Confirmed Ebola Cases in Northeast DR Congo Rise to Three

Confirmed Ebola Cases in Northeast DR Congo Rise to Three

The confirmed cases of the new Ebola outbreak detected northeast of the Democratic Republic of the Congo (DRC) already amount to three, according to the World Health Organization (WHO) reported this Saturday.

The new infection was detected in the Katwa area, near the town of Butembo, in the Congolese province of North Kivu.
“WHO is working with its partners to rapidly provide essential medical supplies in support of the response of the DRC Ministry of Health in North Kivu,” the WHO Africa office noted via Twitter.
With this, there are now three accumulated cases since last February 7 the Government of the DRC announced that a person who had died four days earlier in Butembo had tested positive for Ebola.
The second contagion was a person who had been in contact with the first case and who also died, according to the Congolese health authorities explained last Thursday.
The African country continues to work on contact tracing and, to try to contain the spread of the disease, will apply vaccination and control strategies that have already taken effect in past outbreaks.
These new cases of Ebola in North Kivu have occurred only about three months after the DRC announced, on November 18, the end of the eleventh Ebola outbreak in its history, in the western province of Ecuador and that ended the lives of 55 people and infected another 130, according to official figures.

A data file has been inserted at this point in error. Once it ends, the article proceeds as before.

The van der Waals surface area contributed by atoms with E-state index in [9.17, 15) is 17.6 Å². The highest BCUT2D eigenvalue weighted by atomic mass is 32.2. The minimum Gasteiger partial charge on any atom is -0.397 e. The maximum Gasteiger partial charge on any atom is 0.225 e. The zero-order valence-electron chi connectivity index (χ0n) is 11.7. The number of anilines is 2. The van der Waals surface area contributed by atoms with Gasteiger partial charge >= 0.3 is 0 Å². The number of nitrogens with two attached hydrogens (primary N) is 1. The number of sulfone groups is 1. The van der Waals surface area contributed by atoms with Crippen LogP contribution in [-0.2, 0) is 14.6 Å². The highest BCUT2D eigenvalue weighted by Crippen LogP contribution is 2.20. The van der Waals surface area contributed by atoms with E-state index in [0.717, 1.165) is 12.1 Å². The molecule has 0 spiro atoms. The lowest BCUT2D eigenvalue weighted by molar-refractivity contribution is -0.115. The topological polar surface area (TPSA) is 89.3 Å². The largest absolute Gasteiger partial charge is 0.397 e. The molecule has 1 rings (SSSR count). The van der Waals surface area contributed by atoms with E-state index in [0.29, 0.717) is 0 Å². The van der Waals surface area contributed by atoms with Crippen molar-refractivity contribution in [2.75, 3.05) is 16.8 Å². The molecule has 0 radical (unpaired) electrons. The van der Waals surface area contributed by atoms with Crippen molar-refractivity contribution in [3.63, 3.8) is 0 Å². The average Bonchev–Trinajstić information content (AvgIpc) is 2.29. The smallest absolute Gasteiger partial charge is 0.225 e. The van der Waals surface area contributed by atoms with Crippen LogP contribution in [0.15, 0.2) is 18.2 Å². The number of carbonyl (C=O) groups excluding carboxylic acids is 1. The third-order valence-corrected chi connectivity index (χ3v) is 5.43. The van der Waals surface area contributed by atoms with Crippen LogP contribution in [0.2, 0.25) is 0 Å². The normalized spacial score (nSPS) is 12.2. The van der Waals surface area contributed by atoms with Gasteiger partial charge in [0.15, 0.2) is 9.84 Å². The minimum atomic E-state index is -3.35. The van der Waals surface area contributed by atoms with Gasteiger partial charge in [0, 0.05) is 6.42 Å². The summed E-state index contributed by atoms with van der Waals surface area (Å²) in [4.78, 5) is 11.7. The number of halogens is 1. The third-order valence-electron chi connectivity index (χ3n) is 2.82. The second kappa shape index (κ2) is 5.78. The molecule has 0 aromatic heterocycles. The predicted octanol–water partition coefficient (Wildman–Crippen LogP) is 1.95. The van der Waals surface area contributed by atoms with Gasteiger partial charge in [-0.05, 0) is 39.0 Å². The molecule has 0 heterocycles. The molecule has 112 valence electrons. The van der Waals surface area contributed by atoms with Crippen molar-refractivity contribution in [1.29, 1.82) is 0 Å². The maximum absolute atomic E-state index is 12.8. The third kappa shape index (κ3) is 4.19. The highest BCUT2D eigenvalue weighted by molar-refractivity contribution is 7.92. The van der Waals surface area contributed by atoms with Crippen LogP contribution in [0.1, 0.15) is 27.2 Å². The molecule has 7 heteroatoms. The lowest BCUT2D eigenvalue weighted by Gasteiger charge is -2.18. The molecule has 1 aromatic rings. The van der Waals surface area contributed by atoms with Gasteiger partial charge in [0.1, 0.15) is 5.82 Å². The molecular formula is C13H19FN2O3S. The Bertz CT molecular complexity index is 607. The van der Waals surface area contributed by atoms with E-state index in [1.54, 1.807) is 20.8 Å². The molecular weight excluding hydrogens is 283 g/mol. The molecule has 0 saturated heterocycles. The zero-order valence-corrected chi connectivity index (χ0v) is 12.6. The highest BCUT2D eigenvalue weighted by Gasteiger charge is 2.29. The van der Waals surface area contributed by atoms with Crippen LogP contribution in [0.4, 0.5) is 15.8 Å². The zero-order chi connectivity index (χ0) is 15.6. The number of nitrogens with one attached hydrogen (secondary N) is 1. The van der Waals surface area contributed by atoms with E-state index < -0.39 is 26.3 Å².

Just a few months earlier, the Congolese authorities had already declared the end of what was the tenth epidemic, which devastated three provinces in the northeast of the country (North Kivu, South Kivu and Ituri) from August 2018 to June 2020, with a result of 2,280 deaths.
That tenth epidemic was the worst in the history of the DRC and the second most serious in the world, surpassed only by the one that ravaged West Africa from 2014 to 2016, in which 11,300 people died and there were more than 28,500 cases, although the real figures -according to the WHO- they may be higher.
In this northeastern Congolese area, the same area where these new infections have been registered, the response was complicated by social mistrust and violence from the dozens of armed groups operating in the area.
Ebola disease is transmitted by direct contact with the blood and body fluids of infected people or animals, causes hemorrhagic fever and can reach a mortality rate of 90%. 

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